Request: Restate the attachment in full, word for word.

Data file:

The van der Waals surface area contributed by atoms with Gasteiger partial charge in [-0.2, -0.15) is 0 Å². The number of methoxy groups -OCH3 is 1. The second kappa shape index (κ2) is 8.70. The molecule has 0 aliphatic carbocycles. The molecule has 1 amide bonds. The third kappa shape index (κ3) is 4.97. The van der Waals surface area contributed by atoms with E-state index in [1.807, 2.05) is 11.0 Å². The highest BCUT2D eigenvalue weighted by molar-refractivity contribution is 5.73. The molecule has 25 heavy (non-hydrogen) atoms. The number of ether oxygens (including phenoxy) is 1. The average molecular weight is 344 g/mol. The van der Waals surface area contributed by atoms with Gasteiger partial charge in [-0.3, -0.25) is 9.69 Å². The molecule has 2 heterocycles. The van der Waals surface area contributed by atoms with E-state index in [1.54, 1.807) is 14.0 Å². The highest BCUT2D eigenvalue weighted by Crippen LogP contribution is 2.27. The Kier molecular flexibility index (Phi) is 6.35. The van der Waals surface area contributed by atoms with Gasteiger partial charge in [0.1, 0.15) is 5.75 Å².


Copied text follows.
The van der Waals surface area contributed by atoms with Gasteiger partial charge in [-0.2, -0.15) is 0 Å². The number of methoxy groups -OCH3 is 1. The second kappa shape index (κ2) is 8.70. The molecule has 0 aliphatic carbocycles. The molecule has 1 amide bonds. The third kappa shape index (κ3) is 4.97. The van der Waals surface area contributed by atoms with E-state index in [1.807, 2.05) is 11.0 Å². The highest BCUT2D eigenvalue weighted by molar-refractivity contribution is 5.73. The molecule has 25 heavy (non-hydrogen) atoms. The number of ether oxygens (including phenoxy) is 1. The average molecular weight is 344 g/mol. The van der Waals surface area contributed by atoms with Gasteiger partial charge in [-0.3, -0.25) is 9.69 Å². The molecule has 2 heterocycles. The van der Waals surface area contributed by atoms with E-state index in [1.54, 1.807) is 14.0 Å². The highest BCUT2D eigenvalue weighted by Crippen LogP contribution is 2.27. The Kier molecular flexibility index (Phi) is 6.35. The van der Waals surface area contributed by atoms with Gasteiger partial charge in [0.1, 0.15) is 5.75 Å².